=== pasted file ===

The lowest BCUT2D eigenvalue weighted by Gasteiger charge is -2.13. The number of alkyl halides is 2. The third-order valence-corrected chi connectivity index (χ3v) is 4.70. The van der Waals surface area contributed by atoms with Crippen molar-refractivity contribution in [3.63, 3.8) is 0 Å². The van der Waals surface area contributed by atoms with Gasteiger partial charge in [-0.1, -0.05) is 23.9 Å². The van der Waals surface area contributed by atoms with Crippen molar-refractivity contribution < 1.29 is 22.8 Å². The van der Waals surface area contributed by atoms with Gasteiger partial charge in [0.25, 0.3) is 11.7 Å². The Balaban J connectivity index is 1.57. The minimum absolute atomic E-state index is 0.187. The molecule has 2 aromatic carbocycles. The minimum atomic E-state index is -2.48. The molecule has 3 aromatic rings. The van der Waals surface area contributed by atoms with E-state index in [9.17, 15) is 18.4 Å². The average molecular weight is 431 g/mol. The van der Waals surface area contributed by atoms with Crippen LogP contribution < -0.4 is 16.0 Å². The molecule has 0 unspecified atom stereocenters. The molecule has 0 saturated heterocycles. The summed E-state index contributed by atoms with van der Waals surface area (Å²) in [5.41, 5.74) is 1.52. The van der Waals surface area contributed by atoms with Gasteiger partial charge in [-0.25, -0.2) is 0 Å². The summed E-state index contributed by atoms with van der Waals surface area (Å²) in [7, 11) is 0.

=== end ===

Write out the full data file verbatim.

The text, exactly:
The lowest BCUT2D eigenvalue weighted by Gasteiger charge is -2.13. The number of alkyl halides is 2. The third-order valence-corrected chi connectivity index (χ3v) is 4.70. The van der Waals surface area contributed by atoms with Crippen molar-refractivity contribution in [3.63, 3.8) is 0 Å². The van der Waals surface area contributed by atoms with Gasteiger partial charge in [-0.1, -0.05) is 23.9 Å². The van der Waals surface area contributed by atoms with Crippen molar-refractivity contribution < 1.29 is 22.8 Å². The van der Waals surface area contributed by atoms with Gasteiger partial charge in [0.25, 0.3) is 11.7 Å². The Balaban J connectivity index is 1.57. The minimum absolute atomic E-state index is 0.187. The molecule has 2 aromatic carbocycles. The minimum atomic E-state index is -2.48. The molecule has 3 aromatic rings. The van der Waals surface area contributed by atoms with E-state index in [9.17, 15) is 18.4 Å². The average molecular weight is 431 g/mol. The van der Waals surface area contributed by atoms with Crippen LogP contribution < -0.4 is 16.0 Å². The molecule has 0 unspecified atom stereocenters. The molecule has 0 saturated heterocycles. The summed E-state index contributed by atoms with van der Waals surface area (Å²) in [5.41, 5.74) is 1.52. The van der Waals surface area contributed by atoms with Gasteiger partial charge in [-0.25, -0.2) is 0 Å². The summed E-state index contributed by atoms with van der Waals surface area (Å²) in [7, 11) is 0.